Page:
It's All Thumbs Up

Equine recreational therapy helps those with disabilities


Sam Feather is excited to ride Rose. He runs around the stables clapping, hugging and talking to everyone. When it is his time to ride, Feather walks up a ramp specially designed for a rider with disabilities to get on a horse, and, with the help of volunteers, gets in the saddle.

He motions thumbs-up to a group of riders and volunteers watching, and he is off around the ring.


Sam Feather (left) delivers a thumbs up sign as he is successfully seated in the saddle during the first go around of horse therapy. Steve Ryan, a volunteer, smiles broadly at Feather's joyful attitude.


Sam Feathers is helped by many assistants as he goes around the horse arena and learns to coordinate sitting on a horse while sharpening his manual dexterity.

Feather, like other participants at The Merry Go Round, a recreational therapeutic riding program hosted every weekend this summer in Star Valley, is learning to ride despite having mental or physical disabilities.

The program aims to help everyone with physical, cognitive or emotional disabilities enjoy the benefits of riding and bonding with a horse.

"There is just something about sitting on top of a horse," said volunteer Robin Beadle. "A horse moves like the human body, so it is almost like they're walking."

The benefits of working with horses include building self-esteem, confidence, muscle tone, patience and flexibility.

"The horses teach them patience more than anything," said co-founder Lynn Waters.

"It is therapy for them," Beadle said. "A lot don't have good leg strength or balance."


Teeka Leone (left) and Lynn Waters go over the schedule for the morning's horse therapy sessions.

The program even has one paralyzed rider who rides with the help of volunteers.

"You watch their confidence go up a lot," Beadle said.

One participant exclaimed to a volunteer after dismounting, "I did it and I wasn't scared at all."

Participants are partnered up with a horse based on their physical characteristic, the size of the horse and their mental needs, Waters said. Once a match is made, they saddle up for a ride.

A volunteer stands on either side of the horse to keep the rider in the saddle safely and another volunteer leads the horse in an arena.

By the end of the sixth class, riders can hold the reins and trot with the horses.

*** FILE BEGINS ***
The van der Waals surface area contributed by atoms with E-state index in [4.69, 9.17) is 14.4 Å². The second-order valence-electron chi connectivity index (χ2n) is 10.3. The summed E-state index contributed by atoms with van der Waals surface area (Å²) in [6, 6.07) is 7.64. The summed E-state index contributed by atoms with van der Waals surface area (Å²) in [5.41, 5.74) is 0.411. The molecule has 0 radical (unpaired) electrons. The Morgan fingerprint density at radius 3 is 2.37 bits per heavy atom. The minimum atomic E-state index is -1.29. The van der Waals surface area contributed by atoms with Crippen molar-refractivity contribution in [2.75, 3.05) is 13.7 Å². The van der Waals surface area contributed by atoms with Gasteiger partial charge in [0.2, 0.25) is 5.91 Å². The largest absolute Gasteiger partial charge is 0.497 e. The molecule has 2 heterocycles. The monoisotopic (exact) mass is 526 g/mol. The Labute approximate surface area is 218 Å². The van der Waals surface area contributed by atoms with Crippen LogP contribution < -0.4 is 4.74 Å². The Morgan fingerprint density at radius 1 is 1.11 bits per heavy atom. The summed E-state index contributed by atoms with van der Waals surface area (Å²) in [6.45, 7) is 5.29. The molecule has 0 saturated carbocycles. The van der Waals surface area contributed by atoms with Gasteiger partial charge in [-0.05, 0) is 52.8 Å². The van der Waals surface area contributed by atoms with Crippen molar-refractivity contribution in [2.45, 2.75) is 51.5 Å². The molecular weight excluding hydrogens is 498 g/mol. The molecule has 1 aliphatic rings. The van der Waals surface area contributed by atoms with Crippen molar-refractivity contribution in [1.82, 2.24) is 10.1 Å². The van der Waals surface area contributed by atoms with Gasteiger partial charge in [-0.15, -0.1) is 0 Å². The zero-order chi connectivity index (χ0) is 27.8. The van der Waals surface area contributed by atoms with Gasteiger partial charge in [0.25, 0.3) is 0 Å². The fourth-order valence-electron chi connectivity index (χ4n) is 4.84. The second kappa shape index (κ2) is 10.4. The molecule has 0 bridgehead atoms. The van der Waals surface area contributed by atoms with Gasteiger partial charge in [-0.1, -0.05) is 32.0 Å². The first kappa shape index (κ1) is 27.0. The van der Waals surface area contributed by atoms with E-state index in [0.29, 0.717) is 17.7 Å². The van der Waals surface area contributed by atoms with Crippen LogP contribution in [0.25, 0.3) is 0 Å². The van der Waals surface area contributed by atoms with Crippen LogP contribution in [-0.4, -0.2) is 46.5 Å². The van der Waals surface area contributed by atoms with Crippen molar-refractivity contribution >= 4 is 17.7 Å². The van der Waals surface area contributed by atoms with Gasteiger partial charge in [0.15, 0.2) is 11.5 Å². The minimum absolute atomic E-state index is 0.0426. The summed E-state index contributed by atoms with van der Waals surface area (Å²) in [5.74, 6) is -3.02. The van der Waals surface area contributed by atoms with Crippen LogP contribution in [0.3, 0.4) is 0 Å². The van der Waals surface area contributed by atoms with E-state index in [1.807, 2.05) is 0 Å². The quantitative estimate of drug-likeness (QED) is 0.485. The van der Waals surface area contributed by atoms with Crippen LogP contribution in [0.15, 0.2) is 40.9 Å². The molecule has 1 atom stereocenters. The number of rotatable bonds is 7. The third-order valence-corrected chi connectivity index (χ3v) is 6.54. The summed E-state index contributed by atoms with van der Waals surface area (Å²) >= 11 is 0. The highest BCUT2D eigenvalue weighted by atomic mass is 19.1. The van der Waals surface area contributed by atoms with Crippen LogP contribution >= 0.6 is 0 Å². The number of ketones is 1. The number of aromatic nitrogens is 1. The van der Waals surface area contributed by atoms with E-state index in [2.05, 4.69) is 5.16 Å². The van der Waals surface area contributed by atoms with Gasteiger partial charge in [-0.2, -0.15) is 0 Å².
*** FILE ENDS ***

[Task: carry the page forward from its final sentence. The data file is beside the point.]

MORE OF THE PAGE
Steven Steward (left) watches carefully as Chris Johnson (center) nervously approaches the horse he is about to mount with help from Steve Ryan.

"They really do accomplish a large amount in the time," said co-founder Teeka Leone.

The program first launched in January 2003 in Mesa.

"It was an immediate success," Leone said. "We had to get a bigger home to develop the program."

Today the program has 10 horses, four of which were rescued from abuse or neglect. A mini horse is also used to pull a cart for persons not able to ride in a saddle.

The program is open to anyone interested in the therapeutic benefits of riding. In the summer, the program is held at a Community Provider of Enrichment Services (CPES) facility in Star Valley and in Desert Hills, in the winter.

Each two-hour session is broken into two parts. The first is in a classroom environment where Beadle, a sixth-grade teacher in Mesa, teaches balance, horse safety and riding techniques through arts and crafts projects.

The second part is in the arena, with Leone, a certified North American Riding for the Handicapped Association (NARHA) instructor. Through games and exercises, participants learn to ride, saddle and groom a horse with the help of volunteer horse handlers and spotters.

The program is offered free of charge to participants.

It is funded through grants, fund-raisers, volunteers, a partnership with CPES and private donations. Additional volunteers are always needed, Waters said.

More information on the program is available at, (928) 476-2222 or at The Watering Hole in Strawberry, 120 W. Ralls Drive.

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